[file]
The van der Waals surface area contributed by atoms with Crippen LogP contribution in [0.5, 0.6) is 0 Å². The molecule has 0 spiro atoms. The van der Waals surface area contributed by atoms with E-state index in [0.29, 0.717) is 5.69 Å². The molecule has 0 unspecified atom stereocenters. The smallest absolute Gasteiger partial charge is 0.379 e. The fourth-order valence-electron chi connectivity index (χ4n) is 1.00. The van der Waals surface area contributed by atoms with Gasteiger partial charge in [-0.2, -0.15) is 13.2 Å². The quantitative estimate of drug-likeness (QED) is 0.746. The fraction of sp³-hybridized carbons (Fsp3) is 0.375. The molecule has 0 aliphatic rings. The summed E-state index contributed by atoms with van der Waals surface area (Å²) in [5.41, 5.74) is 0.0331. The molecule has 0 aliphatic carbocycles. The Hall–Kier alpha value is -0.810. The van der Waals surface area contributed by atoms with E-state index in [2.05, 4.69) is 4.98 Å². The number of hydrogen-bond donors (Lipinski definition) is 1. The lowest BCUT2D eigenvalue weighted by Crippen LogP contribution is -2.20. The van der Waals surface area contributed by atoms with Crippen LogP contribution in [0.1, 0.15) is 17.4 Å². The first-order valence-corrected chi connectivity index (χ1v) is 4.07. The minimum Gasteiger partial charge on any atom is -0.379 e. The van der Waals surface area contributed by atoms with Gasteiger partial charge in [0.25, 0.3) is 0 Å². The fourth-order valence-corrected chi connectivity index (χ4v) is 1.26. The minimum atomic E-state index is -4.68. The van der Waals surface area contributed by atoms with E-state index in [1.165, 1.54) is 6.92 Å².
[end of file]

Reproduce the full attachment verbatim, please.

The van der Waals surface area contributed by atoms with Crippen LogP contribution in [0.5, 0.6) is 0 Å². The molecule has 0 spiro atoms. The van der Waals surface area contributed by atoms with E-state index in [0.29, 0.717) is 5.69 Å². The molecule has 0 unspecified atom stereocenters. The smallest absolute Gasteiger partial charge is 0.379 e. The fourth-order valence-electron chi connectivity index (χ4n) is 1.00. The van der Waals surface area contributed by atoms with Gasteiger partial charge in [-0.2, -0.15) is 13.2 Å². The quantitative estimate of drug-likeness (QED) is 0.746. The fraction of sp³-hybridized carbons (Fsp3) is 0.375. The molecule has 0 aliphatic rings. The summed E-state index contributed by atoms with van der Waals surface area (Å²) in [5.41, 5.74) is 0.0331. The molecule has 0 aliphatic carbocycles. The Hall–Kier alpha value is -0.810. The van der Waals surface area contributed by atoms with E-state index in [2.05, 4.69) is 4.98 Å². The number of hydrogen-bond donors (Lipinski definition) is 1. The lowest BCUT2D eigenvalue weighted by Crippen LogP contribution is -2.20. The van der Waals surface area contributed by atoms with Crippen LogP contribution in [0.1, 0.15) is 17.4 Å². The first-order valence-corrected chi connectivity index (χ1v) is 4.07. The minimum Gasteiger partial charge on any atom is -0.379 e. The van der Waals surface area contributed by atoms with Gasteiger partial charge in [0.25, 0.3) is 0 Å². The fourth-order valence-corrected chi connectivity index (χ4v) is 1.26. The minimum atomic E-state index is -4.68. The van der Waals surface area contributed by atoms with E-state index in [1.165, 1.54) is 6.92 Å².